Location

Rolla, MO

Session Start Date

6-11-1999

Session End Date

6-17-1999

Keywords and Phrases

Mine ventilation; ventilation surveys; tracer gas; ventilation network simulation; ventilation design; diesel exhaust exposure; blast clearance; GHG emissions; natural ventilation

Abstract

This paper shows how the Nanisivik mine was able to improve the underground working environment, decrease operational costs, and reduce its impact on the environment through optimizing their ventilation system. Through re-organizing their ventilation system, the overall flow through the mine increased by at least 20%, and local flows increased by over 100%. This change also resulted in a 45% reduction of fan motor power. And as a consequence of reduced power demands the mine has decreased its Green-house gas (GHG) emissions. Currently, ventilation is typically responsible for 40% of a Canadian mine's underground electrical consumption. This could dramatically change as the relationship between air supplied by fans and the power consumed is a cubic. Nanisivik is just one example of how the Canadian mining industry is striving to remain competitive under the general pressures to supply more or better quality ventilation for the workforce but on the other hand reduce power consumption.

Department(s)

Mining and Nuclear Engineering

Appears In

U.S. Mine Ventilation Symposium

Meeting Name

8th U.S. Mine Ventilation Symposium

Publisher

University of Missouri--Rolla

Publication Date

6-11-1999

Document Version

Final Version

Document Type

Article - Conference proceedings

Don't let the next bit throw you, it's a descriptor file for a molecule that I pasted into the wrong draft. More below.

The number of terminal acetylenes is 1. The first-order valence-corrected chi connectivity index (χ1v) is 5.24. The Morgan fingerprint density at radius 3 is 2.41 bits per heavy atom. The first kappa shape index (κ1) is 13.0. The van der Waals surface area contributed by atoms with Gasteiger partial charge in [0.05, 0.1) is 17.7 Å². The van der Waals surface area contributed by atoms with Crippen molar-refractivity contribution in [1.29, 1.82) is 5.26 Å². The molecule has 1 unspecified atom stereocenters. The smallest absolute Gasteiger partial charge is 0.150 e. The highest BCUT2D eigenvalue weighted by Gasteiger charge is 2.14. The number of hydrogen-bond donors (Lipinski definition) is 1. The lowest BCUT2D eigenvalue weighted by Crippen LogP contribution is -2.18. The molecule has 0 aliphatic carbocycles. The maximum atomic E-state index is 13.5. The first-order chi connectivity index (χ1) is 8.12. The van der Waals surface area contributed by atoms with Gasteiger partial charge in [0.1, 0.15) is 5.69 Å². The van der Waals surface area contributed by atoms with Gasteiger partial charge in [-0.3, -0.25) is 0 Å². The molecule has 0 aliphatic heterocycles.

File Type

text

Language

English

Share

 
COinS
 
Jun 11th, 12:00 AM Jun 17th, 12:00 AM

Ventilation Optimization — Balancing the Need for More Power Against Environmental Concerns

Rolla, MO

This paper shows how the Nanisivik mine was able to improve the underground working environment, decrease operational costs, and reduce its impact on the environment through optimizing their ventilation system. Through re-organizing their ventilation system, the overall flow through the mine increased by at least 20%, and local flows increased by over 100%. This change also resulted in a 45% reduction of fan motor power. And as a consequence of reduced power demands the mine has decreased its Green-house gas (GHG) emissions. Currently, ventilation is typically responsible for 40% of a Canadian mine's underground electrical consumption. This could dramatically change as the relationship between air supplied by fans and the power consumed is a cubic. Nanisivik is just one example of how the Canadian mining industry is striving to remain competitive under the general pressures to supply more or better quality ventilation for the workforce but on the other hand reduce power consumption.